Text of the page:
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Minority Oversampling in Kernel Adaptive Subspaces for Class Imbalanced Datasets

Minority Oversampling in Kernel Adaptive Subspaces for Class Imbalanced Datasets


The class imbalance problem in machine learning occurs when certain classes are underrepresented relative to the others, leading to a learning bias toward the majority classes. To cope with the skewed class distribution, many learning methods featuring minority oversampling have been proposed, which are proved to be effective. To reduce information loss during feature space projection, this study proposes a novel oversampling algorithm, named minority oversampling in kernel adaptive subspaces (MOKAS), which exploits the invariant feature extraction capability of a kernel version of the adaptive subspace self-organizing maps. The synthetic instances are generated from well-trained subspaces and then their pre-images are reconstructed in the input space. Additionally, these instances characterize nonlinear structures present in the minority class data distribution and help the learning algorithms to counterbalance the skewed class distribution in a desirable manner. Experimental results on both real and synthetic data show that the proposed MOKAS is capable of modeling complex data distribution and outperforms a set of state-of-the-art oversampling algorithms.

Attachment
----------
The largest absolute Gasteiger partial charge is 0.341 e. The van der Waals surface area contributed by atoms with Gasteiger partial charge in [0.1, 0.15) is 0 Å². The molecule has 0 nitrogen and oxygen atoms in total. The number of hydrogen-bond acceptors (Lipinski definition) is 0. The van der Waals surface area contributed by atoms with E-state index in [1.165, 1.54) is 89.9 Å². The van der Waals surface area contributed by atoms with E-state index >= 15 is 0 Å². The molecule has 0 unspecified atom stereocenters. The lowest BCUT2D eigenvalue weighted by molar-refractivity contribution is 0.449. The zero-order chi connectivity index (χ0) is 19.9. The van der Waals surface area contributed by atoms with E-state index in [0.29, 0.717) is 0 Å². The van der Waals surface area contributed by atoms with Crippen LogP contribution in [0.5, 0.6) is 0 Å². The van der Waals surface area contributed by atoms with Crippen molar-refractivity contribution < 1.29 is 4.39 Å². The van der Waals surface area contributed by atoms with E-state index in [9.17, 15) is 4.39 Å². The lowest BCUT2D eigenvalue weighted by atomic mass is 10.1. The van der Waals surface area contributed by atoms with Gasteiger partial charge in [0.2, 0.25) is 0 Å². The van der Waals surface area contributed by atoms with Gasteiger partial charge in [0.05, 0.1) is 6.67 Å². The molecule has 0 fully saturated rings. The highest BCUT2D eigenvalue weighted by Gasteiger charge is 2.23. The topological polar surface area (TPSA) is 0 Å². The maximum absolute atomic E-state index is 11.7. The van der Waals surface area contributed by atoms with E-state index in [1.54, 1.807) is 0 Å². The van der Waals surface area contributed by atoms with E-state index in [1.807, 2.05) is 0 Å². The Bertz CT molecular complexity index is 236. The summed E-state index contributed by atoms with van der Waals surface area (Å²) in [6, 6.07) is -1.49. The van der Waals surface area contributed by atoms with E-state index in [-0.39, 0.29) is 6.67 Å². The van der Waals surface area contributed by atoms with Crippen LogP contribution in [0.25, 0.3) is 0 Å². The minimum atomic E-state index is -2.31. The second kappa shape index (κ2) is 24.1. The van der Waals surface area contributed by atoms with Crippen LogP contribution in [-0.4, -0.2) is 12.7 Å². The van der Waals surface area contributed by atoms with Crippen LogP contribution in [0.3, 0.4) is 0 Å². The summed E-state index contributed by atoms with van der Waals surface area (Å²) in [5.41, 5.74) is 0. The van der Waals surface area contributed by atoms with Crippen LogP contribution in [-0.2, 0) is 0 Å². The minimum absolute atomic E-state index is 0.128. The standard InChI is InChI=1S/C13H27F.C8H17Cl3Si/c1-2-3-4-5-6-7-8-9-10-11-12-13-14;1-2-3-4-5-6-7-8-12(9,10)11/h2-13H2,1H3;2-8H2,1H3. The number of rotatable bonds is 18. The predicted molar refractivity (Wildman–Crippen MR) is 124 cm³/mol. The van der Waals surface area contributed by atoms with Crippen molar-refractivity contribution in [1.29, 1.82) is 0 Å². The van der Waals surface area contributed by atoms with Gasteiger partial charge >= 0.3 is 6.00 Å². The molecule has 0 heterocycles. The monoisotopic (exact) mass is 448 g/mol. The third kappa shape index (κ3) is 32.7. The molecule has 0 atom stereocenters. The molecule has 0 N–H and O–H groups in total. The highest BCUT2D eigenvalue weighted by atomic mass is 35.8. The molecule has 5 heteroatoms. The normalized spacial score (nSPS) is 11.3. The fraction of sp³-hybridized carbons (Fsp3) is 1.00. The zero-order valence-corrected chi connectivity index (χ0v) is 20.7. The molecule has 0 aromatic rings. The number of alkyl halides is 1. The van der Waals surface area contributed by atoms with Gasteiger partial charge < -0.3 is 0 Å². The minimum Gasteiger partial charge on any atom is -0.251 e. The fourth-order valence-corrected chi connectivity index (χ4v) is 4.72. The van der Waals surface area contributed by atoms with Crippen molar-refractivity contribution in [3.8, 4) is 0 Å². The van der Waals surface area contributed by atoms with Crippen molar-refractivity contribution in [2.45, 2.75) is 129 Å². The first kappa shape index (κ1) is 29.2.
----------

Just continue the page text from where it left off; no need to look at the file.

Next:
Existing System:

With great influx of attention devoted to the imbalance learning problem, several strategies have been proposed, which can be roughly divided into two categories: algo-rithm-level methods and data-level methods. Some of the algorithm-level methods use cost-sensitive learning in which the imbalance present in the dataset is counterbalanced by assigning higher cost to misclassifi-cation of the minority class instancesand lower cost to that of the majority class instances.

On the other hand, data-level methods establish class balance through data resampling techniques such as undersampling of the ma-jority class, oversampling of the minority class or a combination of both. This study lays emphasis on oversampling techniques since these methods do not disregard informative and important instances, which un-dersampling algorithms may during rejection of majority class instances.

Proposed System:

In SMOTE, the minority class is over-sampled by taking each minority class instanceto generatesynthetic instancesalong the line segments joining any/all of the minority class nearest neighbors.

The synthetic instances can be generated in a less application-specific manner by operating in thefea-ture space rather than dataspace. In ADASYN and MWMOTE, advanced mechanisms to determine the hard-to-learn minority class instancesare proposed to improve the classifier learning efficiency.

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